[e2e] What's wrong with this picture?

Detlef Bosau detlef.bosau at web.de
Sun Sep 13 18:58:02 PDT 2009

Lachlan Andrew wrote:
>> When I send you a book and ship the item "best effort delivery", this means:
>> I will take the item to the parcel service. And I don't care for the rest.
> Yep.  I find that an odd use of "best" too...

It's a realistic one.

Next week, I'm going to have an appointment at the employment exchange. 
And they offer "best effort" care for me.
I.e.: I'm aged 46, so I will get no job offers.
When I apply for a job, I'm considered as too old - and I will not get 
an answer.
My diploma is too old, I could not do my job etc. etc. etc.

I'm simply tired to hear these excuses, while in Stuttgart some "then 
thousands" (no joke but what's said by our local government) IT experts 
are sought.

However, I'm too old, my diploma is too old, my knowledge is too bad 
etc. etc. etc.

That's best effort care - and that's the reason, why I'm answering to 
your post hat half past two in the morning - I cannot sleep. :-(

I apologize for this personal remark, but it's a practical example for 
"best effort care".

>> When each thoroughly designed optimal solution for a problem would at least
>> be half as successful as VJ's "hack", the world would be a better one.
>> In my opinion, the congavoid paper is not a "quick hack" but simply a stroke
>> of genius.
> Absolutely!  It was brilliant to realise that loss was telling us
> something about the network.  He also proposed a very robust response
> to it, over a wide range of conditions.

Actually, the network tells us quite a few things. Of course, I'm too 
old and my diploma is too old, so I'm too stupid to listen at this.... 
(I cannot ignore my bitterness here....) and that was the reason for my 
proposal, I wrote some days ago.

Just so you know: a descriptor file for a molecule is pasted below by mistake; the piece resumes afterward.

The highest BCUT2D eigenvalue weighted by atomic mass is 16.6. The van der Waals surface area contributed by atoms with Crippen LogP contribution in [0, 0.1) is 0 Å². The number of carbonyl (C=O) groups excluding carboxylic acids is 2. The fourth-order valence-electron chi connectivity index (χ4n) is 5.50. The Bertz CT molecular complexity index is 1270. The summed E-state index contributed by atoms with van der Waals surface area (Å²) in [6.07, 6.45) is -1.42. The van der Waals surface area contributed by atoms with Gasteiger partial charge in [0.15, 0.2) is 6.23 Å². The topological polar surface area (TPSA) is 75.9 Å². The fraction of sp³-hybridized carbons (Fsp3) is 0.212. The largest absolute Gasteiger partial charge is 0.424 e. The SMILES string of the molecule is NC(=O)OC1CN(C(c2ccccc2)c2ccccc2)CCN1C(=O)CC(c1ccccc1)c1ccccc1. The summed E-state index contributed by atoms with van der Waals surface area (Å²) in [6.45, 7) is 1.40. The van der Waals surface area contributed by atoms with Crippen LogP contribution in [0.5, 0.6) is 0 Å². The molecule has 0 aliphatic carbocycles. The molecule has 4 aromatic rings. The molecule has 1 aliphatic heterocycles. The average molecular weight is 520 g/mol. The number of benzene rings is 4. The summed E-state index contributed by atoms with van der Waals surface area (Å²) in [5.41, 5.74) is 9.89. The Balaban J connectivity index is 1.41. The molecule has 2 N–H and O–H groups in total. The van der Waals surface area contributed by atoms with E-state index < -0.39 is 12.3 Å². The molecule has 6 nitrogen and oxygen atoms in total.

E.g. the network tells us something about possible throughput, network 
congestion, network conditions, even when packets are not delivered 
successfully. Or, to be precise, one can tell the network tell us these 

So, we can of course consider TCP modifications which make TCP run 
better over lossy networks.

And perhaps, we can discuss TCP flavours for particular network 
conditions. This must be done carefully - however, it may be reasonable 
in some cases.

> The only reason I call it a hack is to counter the view that it is a
> carefully engineered solution,

What are you missing there for a "careful engineered" solution?

Would the congavoid algorithm be more compelling, if Van had added ten 
pages with formulae and greek symbols to his work? ;-)

The idea was in fact shamelessly simple :-) The network tells us that it 
cannot carry the amount of data we put into it - and we simply halve the 
amount of data, which is put in the network.

The bucket is not large enough to keep all the water, we fill into it - 
and we simply fill less water into the poor thing ;-)

Of course, Van could have added one page in Greek, one page in Latin and 
one page in Hebrew to his work - however, this  would not cause a 
substantial change.

Quite contrary, the work would be worse than, because it's extremely 
hard to find an analytical, or at least any formal, description of what 
is happening here.  And that can even be seen in Kelly's paper "Charging 
and Rate Control for Elastic
Traffic" from 1997, which is often referred to in this context. It is 
extremely difficult to apply this work to wireless networks.
The difficulty is in the description of
- throughput,
- rate,
- link capacity,
- service time
in wireless networks. It's extremely hard, to find analytical, 
_quantitative_, descriptions for that. So, in that case, it's simply a 
great idea to have _qualitative_ approaches, which offer a simple